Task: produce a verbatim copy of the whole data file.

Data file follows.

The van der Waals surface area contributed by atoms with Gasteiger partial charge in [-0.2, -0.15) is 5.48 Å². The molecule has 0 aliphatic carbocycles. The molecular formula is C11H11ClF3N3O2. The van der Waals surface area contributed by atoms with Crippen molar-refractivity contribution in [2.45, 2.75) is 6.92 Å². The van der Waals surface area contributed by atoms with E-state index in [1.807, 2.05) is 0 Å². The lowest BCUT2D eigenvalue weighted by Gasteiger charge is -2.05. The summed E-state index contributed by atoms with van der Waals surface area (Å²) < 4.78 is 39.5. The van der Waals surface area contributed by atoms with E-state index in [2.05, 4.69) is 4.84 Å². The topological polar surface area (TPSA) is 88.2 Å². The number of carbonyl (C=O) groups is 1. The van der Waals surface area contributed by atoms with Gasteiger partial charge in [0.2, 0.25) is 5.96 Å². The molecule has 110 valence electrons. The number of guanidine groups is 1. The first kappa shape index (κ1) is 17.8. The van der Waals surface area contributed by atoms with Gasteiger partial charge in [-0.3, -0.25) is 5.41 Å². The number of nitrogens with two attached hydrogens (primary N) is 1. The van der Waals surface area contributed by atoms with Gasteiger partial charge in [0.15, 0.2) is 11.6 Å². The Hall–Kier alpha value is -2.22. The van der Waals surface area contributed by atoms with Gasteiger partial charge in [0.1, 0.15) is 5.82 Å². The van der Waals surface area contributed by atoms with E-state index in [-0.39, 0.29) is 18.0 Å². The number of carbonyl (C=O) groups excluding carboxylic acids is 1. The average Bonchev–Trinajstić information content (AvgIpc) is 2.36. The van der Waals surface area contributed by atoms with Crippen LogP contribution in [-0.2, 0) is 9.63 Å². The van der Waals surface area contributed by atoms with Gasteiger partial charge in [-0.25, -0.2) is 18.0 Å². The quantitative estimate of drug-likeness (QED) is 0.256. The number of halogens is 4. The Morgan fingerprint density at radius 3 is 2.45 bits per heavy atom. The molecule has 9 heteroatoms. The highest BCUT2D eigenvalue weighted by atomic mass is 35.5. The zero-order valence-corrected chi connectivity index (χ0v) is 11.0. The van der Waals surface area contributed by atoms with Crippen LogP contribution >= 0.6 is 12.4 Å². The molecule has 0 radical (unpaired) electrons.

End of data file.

The van der Waals surface area contributed by atoms with Gasteiger partial charge in [-0.2, -0.15) is 5.48 Å². The molecule has 0 aliphatic carbocycles. The molecular formula is C11H11ClF3N3O2. The van der Waals surface area contributed by atoms with Crippen molar-refractivity contribution in [2.45, 2.75) is 6.92 Å². The van der Waals surface area contributed by atoms with E-state index in [1.807, 2.05) is 0 Å². The lowest BCUT2D eigenvalue weighted by Gasteiger charge is -2.05. The summed E-state index contributed by atoms with van der Waals surface area (Å²) < 4.78 is 39.5. The van der Waals surface area contributed by atoms with E-state index in [2.05, 4.69) is 4.84 Å². The topological polar surface area (TPSA) is 88.2 Å². The number of carbonyl (C=O) groups is 1. The van der Waals surface area contributed by atoms with Gasteiger partial charge in [0.2, 0.25) is 5.96 Å². The molecule has 110 valence electrons. The number of guanidine groups is 1. The first kappa shape index (κ1) is 17.8. The van der Waals surface area contributed by atoms with Gasteiger partial charge in [-0.3, -0.25) is 5.41 Å². The number of nitrogens with two attached hydrogens (primary N) is 1. The van der Waals surface area contributed by atoms with Gasteiger partial charge in [0.15, 0.2) is 11.6 Å². The Hall–Kier alpha value is -2.22. The van der Waals surface area contributed by atoms with Gasteiger partial charge in [0.1, 0.15) is 5.82 Å². The van der Waals surface area contributed by atoms with E-state index in [-0.39, 0.29) is 18.0 Å². The number of carbonyl (C=O) groups excluding carboxylic acids is 1. The average Bonchev–Trinajstić information content (AvgIpc) is 2.36. The van der Waals surface area contributed by atoms with Crippen LogP contribution in [-0.2, 0) is 9.63 Å². The van der Waals surface area contributed by atoms with Gasteiger partial charge in [-0.25, -0.2) is 18.0 Å². The quantitative estimate of drug-likeness (QED) is 0.256. The number of halogens is 4. The Morgan fingerprint density at radius 3 is 2.45 bits per heavy atom. The molecule has 9 heteroatoms. The highest BCUT2D eigenvalue weighted by atomic mass is 35.5. The zero-order valence-corrected chi connectivity index (χ0v) is 11.0. The van der Waals surface area contributed by atoms with Crippen LogP contribution >= 0.6 is 12.4 Å². The molecule has 0 radical (unpaired) electrons.